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House Buying:  Cash Versus Mortgage


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House Buying:  Cash Versus Mortgage

September 07, 2020

While the majority of American families are not necessarily in the position to pay cash for their new home, it is still worth looking at the cash versus mortgage options to better understand that there are actually pros and cons of each payment method.


First, we’ll review the cash purchase.

Benefits of paying cash for your home:

Quicker process - When paying cash for your new home, the process is typically much faster as you are not abiding by the lender’s guidelines and time frame. You are also cutting out all of the time it takes to find a lender you want to work with and compare offers.dreamstime_s_183701640

No need to worry about being approved – The stress of being approved for a mortgage, never mind being approved at a low rate, is eliminated.   Your credit score is not a factor with a cash purchase.

You will save on fees that are required with a mortgage – By paying cash, you eliminate the lender fees, some of the closing costs, home owners insurance (which will be an optional purchase) and most importantly, the interest paid on the loan. You can also save on the cost of an inspection; however, this is something you should consider paying for so you can get a clear picture of what to expect with the home. The inspection will indicate if there is anything you should be concerned about, which could cost you more money in the long run.

Drawbacks of paying cash for your home:

Quite simply, a cash purchase is not an option for most people.

Cash not easily available if needed – If you spend your cash and savings on your home and need to come up with cash quickly (medical emergency, etc), you might find yourself scrambling. Even if you decide to sell your home, it’s a lengthy process and could take quite some time to receive your money.

Not necessarily the best investment – As an investment, a home purchase is not always the most stable as it has the potential to lose value, depending on the real estate market.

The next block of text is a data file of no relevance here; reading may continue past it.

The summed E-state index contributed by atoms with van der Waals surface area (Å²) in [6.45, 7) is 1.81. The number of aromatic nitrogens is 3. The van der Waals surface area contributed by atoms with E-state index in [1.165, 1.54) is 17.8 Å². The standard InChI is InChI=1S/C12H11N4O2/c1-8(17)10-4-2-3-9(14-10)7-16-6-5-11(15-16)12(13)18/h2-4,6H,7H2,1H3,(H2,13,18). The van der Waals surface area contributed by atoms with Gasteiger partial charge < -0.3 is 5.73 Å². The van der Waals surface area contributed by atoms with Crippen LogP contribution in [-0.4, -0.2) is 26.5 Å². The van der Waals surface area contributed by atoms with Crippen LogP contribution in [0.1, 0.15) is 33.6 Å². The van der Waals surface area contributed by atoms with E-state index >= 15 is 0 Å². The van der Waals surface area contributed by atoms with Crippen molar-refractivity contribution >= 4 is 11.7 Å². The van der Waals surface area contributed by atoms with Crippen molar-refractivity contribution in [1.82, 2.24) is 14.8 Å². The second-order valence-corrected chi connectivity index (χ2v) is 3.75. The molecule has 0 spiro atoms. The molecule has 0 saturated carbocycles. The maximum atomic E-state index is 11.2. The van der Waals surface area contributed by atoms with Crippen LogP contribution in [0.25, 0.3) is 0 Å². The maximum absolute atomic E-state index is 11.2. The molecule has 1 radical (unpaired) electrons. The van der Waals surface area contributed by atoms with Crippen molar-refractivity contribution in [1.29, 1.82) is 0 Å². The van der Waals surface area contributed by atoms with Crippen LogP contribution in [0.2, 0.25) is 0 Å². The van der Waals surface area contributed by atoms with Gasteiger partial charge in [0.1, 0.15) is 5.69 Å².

Tax repercussions – You are unable to use mortgage interest as a yearly tax deduction.

Financially strapped – If all your money is put into the purchase of your home, you run the risk of becoming financially strapped, or house poor, leaving yourself without money for repairs or emergencies.


Now we’ll take a look at using a mortgage to purchase your home.

Benefits of a mortgage:

You keep cash on hand – Even if you have the cash to pay for your home, it might not be wise to do so. If you tie up your cash on such a large purchase that is not easily expendable, you could find yourself having a difficult time paying your day to day bills or life’s unforeseen events.

You only need to come up with a down payment – Even if you have the cash on hand, you can choose to put down a sizable down payment. This frees up your cash for other investment opportunities as well as emergencies, should they arise.

Improve your credit score – Keeping up with your loan payments will help improve your credit score.

Prepayment options – With a mortgage, you have the option to make additional payments at any time, shortening the length of your term. This will help to pay your mortgage sooner and cost you less money overall, saving you on interest.

Drawbacks of having a mortgage:

Possibility of being denied – When applying for a mortgage, there is always the possibility of being denied for the loan, or being approved with a high interest rate. Your credit score is a huge factor in your approval and interest rate.

Interest – You pay thousands and thousands of dollars in interest over the term of your loan.

Additional Fees – When buying a home with a mortgage, you have additional costs such as lender fees, appraisal fees, closing costs, etc.

Easier to overdo – Once you receive your preapproval for a mortgage, its easy to find and purchase a home that is more than what you actually need, therefor spending more than you need or what you would have had you purchased with cash.

And of course… If you fall behind on your mortgage payments, there is always the risk of foreclosure.

If you find yourself with the means to pay all cash for your home, do take the time to consider the pros and cons of the all cash vs mortgage options. If you want to pay cash, be sure to have money for your monthly expenses, including insurance, taxes, home owners associations fees if applicable, utilities, etc. If you're planning on getting a mortgage and investing your money otherwise, be sure you don’t get in over your head buying more home than you actual need, and make sure you are prepared for the longer home buying process that is involved, including the approval process. It might be a wise idea to consult a financial advisor to discuss your financial health and determine the best route for your particular situation.

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